Nuns hit back over Vatican reprimand

The leader of a group of US nuns criticised by the Vatican last week is hitting back.

Sister Simone Campbell, executive director of Network, a Catholic social justice lobby, insists the group would continue “caring for the least among us on the margins of society.”

Campbell said that Network, which works with the LCWR and vocally supported President Barack Obama’s healthcare reform legislation, would not shy away from its mission, calling the Vatican’s report “painful,” and also puzzling.

“It was a total shock for many reasons, no one talked to us” during the inquiry, Campbell said.

“We are a political, not doctrinal, organisation: we don’t teach theology.”

Lamenting the battle with the Vatican, Campbell is worried the dispute could needlessly re-focus the positive energy within the Network.

Campbell said it was “painfully obvious” the Vatican leadership was “not used to having educated women form thoughtful opinions and engage in dialogue.”

“We will keep doing our mission,” she insisted in a phone interview with AFP, Saturday, saying the group was founded to “lobby, organize and educate” in the name of social and economic justice.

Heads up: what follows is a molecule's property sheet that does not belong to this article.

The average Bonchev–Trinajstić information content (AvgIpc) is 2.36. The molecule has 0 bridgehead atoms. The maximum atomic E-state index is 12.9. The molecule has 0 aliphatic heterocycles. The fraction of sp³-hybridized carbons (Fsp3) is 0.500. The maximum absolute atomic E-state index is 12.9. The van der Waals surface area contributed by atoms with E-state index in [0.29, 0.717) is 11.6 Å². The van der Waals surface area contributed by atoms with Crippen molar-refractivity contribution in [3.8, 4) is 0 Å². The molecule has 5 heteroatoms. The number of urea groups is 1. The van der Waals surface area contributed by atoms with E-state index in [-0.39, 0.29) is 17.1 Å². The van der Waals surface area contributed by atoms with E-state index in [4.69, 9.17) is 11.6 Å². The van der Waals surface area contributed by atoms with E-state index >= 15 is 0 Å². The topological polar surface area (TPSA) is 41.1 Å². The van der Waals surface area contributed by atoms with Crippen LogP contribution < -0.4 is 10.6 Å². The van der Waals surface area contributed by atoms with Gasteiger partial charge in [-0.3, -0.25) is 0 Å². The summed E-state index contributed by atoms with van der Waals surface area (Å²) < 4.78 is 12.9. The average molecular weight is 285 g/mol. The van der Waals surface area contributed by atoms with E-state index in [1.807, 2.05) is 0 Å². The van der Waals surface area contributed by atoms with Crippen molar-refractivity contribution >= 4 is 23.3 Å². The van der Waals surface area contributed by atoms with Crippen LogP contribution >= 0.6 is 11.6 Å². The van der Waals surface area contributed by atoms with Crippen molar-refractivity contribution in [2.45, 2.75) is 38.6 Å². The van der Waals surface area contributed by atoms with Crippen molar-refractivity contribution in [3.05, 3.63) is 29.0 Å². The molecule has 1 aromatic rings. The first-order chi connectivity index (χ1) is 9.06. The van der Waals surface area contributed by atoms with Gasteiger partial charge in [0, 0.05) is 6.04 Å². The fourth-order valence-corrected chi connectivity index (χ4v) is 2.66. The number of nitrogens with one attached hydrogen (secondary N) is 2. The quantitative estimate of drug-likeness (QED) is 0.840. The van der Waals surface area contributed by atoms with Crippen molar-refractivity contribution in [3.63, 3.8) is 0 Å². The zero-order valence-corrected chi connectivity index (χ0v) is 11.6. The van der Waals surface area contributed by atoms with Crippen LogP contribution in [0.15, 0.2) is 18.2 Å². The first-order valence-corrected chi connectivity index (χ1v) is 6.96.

The three-year inquiry by the Congregation for the Doctrine of the Faith, which oversees Roman Catholic doctrine, criticised the LCWR for taking liberal stances on contraception, homosexuality and female priests.

The report accused members of the LCWR, which represents around 80 percent of the 45,000 nuns in the United States, of “corporate dissent” with the Church’s teachings against homosexuality, and claimed it was pursuing “radical feminist themes.”

“This is the same church that ignored people who were being pedophiles,” said Sister Jo’Ann De Quattro, who, as a Los Angeles nun for more than 50 years, has worked as a teacher and advocate for peace and justice.

Cracking down on nuns was a convenient way of shifting the focus away from the church’s ongoing abuse scandal, said De Quattro.

“We really know why they’re focusing on the women. It’s all about control. It’s all about exercising authority.”

“Some of this stuff leaves me speechless and cold,” she said.

“The world is in such desperate need of leadership, and they’re talking about all this stuff that’s truly small when we need big leaders, big thinkers and big hearts.”

The Congregation for the Doctrine of the Faith has appointed the Archbishop of Seattle, Peter Sartain, to oversee the LCWR and ensure it follows “the teachings and discipline of the Church.”


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